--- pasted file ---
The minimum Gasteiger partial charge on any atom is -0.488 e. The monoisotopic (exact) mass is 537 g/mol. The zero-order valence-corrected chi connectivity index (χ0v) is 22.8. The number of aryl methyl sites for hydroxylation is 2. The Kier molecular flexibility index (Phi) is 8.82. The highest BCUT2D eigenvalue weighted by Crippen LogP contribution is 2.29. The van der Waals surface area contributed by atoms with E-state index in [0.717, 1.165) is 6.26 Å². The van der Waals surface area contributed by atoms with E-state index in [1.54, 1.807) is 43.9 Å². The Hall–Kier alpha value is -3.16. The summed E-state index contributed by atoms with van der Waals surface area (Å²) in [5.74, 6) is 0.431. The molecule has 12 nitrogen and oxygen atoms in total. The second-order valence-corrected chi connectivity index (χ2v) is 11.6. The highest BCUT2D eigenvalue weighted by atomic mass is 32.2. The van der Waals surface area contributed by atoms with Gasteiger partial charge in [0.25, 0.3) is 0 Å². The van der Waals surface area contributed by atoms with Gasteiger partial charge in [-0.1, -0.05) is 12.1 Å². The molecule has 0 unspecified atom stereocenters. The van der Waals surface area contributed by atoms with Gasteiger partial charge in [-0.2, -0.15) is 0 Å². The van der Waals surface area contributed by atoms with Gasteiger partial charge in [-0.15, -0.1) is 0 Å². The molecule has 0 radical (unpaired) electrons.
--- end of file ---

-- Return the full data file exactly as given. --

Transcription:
The minimum Gasteiger partial charge on any atom is -0.488 e. The monoisotopic (exact) mass is 537 g/mol. The zero-order valence-corrected chi connectivity index (χ0v) is 22.8. The number of aryl methyl sites for hydroxylation is 2. The Kier molecular flexibility index (Phi) is 8.82. The highest BCUT2D eigenvalue weighted by Crippen LogP contribution is 2.29. The van der Waals surface area contributed by atoms with E-state index in [0.717, 1.165) is 6.26 Å². The van der Waals surface area contributed by atoms with E-state index in [1.54, 1.807) is 43.9 Å². The Hall–Kier alpha value is -3.16. The summed E-state index contributed by atoms with van der Waals surface area (Å²) in [5.74, 6) is 0.431. The molecule has 12 nitrogen and oxygen atoms in total. The second-order valence-corrected chi connectivity index (χ2v) is 11.6. The highest BCUT2D eigenvalue weighted by atomic mass is 32.2. The van der Waals surface area contributed by atoms with Gasteiger partial charge in [0.25, 0.3) is 0 Å². The van der Waals surface area contributed by atoms with Gasteiger partial charge in [-0.1, -0.05) is 12.1 Å². The molecule has 0 unspecified atom stereocenters. The van der Waals surface area contributed by atoms with Gasteiger partial charge in [-0.2, -0.15) is 0 Å². The van der Waals surface area contributed by atoms with Gasteiger partial charge in [-0.15, -0.1) is 0 Å². The molecule has 0 radical (unpaired) electrons.